How to support grieving families and friends
Talking to grieving families or friends can be difficult. People are often worried about communicating with a grieving person as they don’t really know how to comfort them. This doesn’t change the fact that support matters, though, since it will make the person feel better and cared for. You should support your relatives or friends when they are grieving. You can do or say positive things to cheer them up. By supporting someone, you become more than just a good person, but also a helpful one.
Show your sympathy
There are many ways you can support someone who has been bereaved. You can write them a letter, share a moving story, or just listen to what they want to say, it is important that you are hearty and earnest. You can send a gift or attend a memorial service to express your sympathy. Let the grieving person know you are there for them by continuing your support for weeks or months after the service. You can also give beautiful flowers to honor them. While some people send flowers to the family’s home about a week after the funeral, it is preferableto do so before or right after the funeral to communicate your deepest condolences to the bereaved. Your beautiful floral arrangement will be a sign that you have not forgotten about them or their loss.
Getting in touch
It may not be easy to talk to a family member or friend when their loved one passes away. Fear of saying the wrong thing has become an ice wall that prevents some people from connecting with the bereaved. Such fear should not limit your capability to support those who are grieving, because the worst thing you can say to them is nothing. Grief affects everyone in different ways. For this reason, you should try to understand how the person who is grieving may feel, so that you can get in touch with them in an appropriate way. If you can’t meet them, drop them a line, text them, or write them an email so they know that you care about them. When communicating with them, avoid saying ‘I know how you feel’ or other such statements since you can’t be sure of their actual feelings. Also let them lead the conversation as they may want to go into detail about their loved one and how they passed away. However, it is also possible that they don’t want to tell you about that – in this case, you should not insist on finding out. Keep your promises if you make any, because a grieving person may be feeling insecure after a significant loss. They need to know if family members or friends can support them. If you knew the deceased person, you could talk about them in a positive way and mention the good memories they left you with. This could lighten the heavy heart of your grieving friend or family member.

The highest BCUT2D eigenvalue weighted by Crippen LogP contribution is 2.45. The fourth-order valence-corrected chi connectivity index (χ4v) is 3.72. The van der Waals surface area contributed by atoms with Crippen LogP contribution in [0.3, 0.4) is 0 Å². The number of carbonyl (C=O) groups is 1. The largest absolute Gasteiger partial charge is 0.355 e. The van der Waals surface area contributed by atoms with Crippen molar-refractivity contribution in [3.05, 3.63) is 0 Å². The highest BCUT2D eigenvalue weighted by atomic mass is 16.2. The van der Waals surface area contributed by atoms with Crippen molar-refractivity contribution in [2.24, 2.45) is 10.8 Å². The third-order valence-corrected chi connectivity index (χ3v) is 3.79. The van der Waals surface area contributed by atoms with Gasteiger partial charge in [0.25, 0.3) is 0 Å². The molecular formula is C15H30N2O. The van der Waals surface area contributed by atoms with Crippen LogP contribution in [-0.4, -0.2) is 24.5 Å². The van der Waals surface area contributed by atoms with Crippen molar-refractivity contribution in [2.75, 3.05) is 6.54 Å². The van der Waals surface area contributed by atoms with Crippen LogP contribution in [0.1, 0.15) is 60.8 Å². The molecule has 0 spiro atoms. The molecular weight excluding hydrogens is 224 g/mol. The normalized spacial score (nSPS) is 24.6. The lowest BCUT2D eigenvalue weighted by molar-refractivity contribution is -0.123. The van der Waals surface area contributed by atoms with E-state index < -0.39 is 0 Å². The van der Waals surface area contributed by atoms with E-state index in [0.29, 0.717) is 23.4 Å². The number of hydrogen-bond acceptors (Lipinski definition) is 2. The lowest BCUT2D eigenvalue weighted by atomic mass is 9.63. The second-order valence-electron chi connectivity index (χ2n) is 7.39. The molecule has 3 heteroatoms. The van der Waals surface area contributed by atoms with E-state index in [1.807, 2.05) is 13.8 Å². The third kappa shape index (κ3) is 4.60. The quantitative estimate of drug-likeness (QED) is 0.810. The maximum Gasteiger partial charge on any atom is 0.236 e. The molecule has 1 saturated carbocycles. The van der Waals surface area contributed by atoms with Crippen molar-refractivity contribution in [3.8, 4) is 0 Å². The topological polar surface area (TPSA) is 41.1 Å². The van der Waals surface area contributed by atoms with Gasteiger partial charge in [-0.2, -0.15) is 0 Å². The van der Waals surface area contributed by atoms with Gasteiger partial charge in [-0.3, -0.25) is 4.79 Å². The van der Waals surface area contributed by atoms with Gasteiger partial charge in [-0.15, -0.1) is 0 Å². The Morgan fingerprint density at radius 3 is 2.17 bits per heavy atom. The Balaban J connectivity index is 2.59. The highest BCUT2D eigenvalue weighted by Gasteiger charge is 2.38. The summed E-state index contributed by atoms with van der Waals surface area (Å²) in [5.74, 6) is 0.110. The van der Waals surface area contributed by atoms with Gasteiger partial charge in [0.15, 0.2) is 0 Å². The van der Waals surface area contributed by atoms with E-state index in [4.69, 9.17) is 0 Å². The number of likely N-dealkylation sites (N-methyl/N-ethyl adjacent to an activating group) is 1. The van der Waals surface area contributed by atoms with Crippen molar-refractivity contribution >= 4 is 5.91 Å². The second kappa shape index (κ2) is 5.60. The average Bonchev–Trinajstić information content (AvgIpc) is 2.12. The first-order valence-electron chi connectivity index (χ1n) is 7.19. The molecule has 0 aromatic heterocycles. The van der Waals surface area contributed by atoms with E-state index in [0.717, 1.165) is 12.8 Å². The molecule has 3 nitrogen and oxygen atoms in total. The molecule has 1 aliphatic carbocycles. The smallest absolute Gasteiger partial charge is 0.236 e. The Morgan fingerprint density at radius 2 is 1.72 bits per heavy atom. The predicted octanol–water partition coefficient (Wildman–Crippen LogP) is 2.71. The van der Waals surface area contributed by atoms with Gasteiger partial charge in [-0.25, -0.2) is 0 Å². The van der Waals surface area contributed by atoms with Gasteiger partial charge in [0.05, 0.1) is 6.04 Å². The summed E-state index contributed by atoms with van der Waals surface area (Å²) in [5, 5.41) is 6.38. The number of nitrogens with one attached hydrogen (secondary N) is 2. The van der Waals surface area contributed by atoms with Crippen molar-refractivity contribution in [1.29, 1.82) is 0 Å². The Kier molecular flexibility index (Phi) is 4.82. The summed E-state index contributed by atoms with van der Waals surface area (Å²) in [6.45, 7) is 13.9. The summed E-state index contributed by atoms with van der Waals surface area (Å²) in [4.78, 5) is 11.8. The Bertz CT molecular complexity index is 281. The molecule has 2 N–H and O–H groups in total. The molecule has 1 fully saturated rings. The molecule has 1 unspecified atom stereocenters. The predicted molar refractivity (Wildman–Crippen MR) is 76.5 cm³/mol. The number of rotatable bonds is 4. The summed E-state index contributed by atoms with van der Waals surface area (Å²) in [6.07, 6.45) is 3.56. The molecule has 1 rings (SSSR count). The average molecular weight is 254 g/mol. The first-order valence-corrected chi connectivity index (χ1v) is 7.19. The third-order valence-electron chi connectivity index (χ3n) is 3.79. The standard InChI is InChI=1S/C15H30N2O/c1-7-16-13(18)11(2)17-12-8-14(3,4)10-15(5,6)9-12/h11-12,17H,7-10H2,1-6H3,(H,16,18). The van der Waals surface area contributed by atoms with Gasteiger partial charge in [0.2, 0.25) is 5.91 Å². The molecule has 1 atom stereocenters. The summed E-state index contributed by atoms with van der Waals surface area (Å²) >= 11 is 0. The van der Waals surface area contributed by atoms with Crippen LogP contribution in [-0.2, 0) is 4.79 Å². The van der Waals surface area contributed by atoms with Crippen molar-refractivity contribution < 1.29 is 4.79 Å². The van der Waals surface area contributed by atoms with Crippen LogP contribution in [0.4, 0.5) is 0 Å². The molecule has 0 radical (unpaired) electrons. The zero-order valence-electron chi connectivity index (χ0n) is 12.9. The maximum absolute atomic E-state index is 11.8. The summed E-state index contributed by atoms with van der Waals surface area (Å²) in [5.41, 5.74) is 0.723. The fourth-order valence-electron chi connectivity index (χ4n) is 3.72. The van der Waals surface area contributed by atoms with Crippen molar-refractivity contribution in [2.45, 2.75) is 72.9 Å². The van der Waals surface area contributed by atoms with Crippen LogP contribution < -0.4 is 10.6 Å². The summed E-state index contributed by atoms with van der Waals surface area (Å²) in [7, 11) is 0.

Be a good listener
If the grieving person talks about their deceased relative or friend, you should listen to them sympathetically, because it can help them deal with their sadness. Let them talk about the person, don’t interrupt them, or try to move the conversation on to a different topic. If they have no words to say, you could simply accompany them quietly in the same room. Some grieving people who don’t talk a lot usually find this gesture supportive enough. Anyway, you should let them express their feelings. Try to make them feel safe while they are expressing their emotions. You may notice the sadness or even anger they express. Whatever it is, respect their feelings. If they seem relieved by their loss, you should not insist that they must be very sad. People grieve in different ways; they sometimes swing between grieving and other things. You may find them crying and wanting to talk about the dead, but soon changing the subject and talk about everyday life, such how things are going in the office or at home.
When it comes to supporting someone, patience is key. Perhaps the grief will not end in the first few days and weeks after the funeral, because the bereaved is likely to remember their loved one for a longer time. They may need to cry or talk about their loss for months or years. This is where the support of friends and family means a lot. Make sure you are available when the person who needs your support wants to talk to you, especially at certain times or dates when they will remember their loved one again. Let them know you are there for them and be responsive to any changes in their mood. Tell them that you are ready to support them and be attentive to their mood swings. There is no doubt that grieving people feel deep sorrow, which can sometimes make it difficult for you to remain comfortable around them. But try to be patient and give them time to recover. Also make sure you keep to yourself anything they share with you unless they allow you to share it with other people.
Offer specific, beneficial assistance to the one you support to make their daily life easier. For instance, you can shop and cook for them, in addition to answering their calls. Be genuine in aiding and ask the grieving person what you can do for them. Find out what they need and try to help fulfill it. You may also want to suggest heart-lightening activities. You can offer them to go out for a walk or go shopping together. This will help lift them out of the pit of grief so they can quickly recover from their heartache. If they want to do things that remind them of the person who has passed away, you can take them to a special location or look at memorable photos together. Simple activities like these are very supportive and helpful for the bereaved.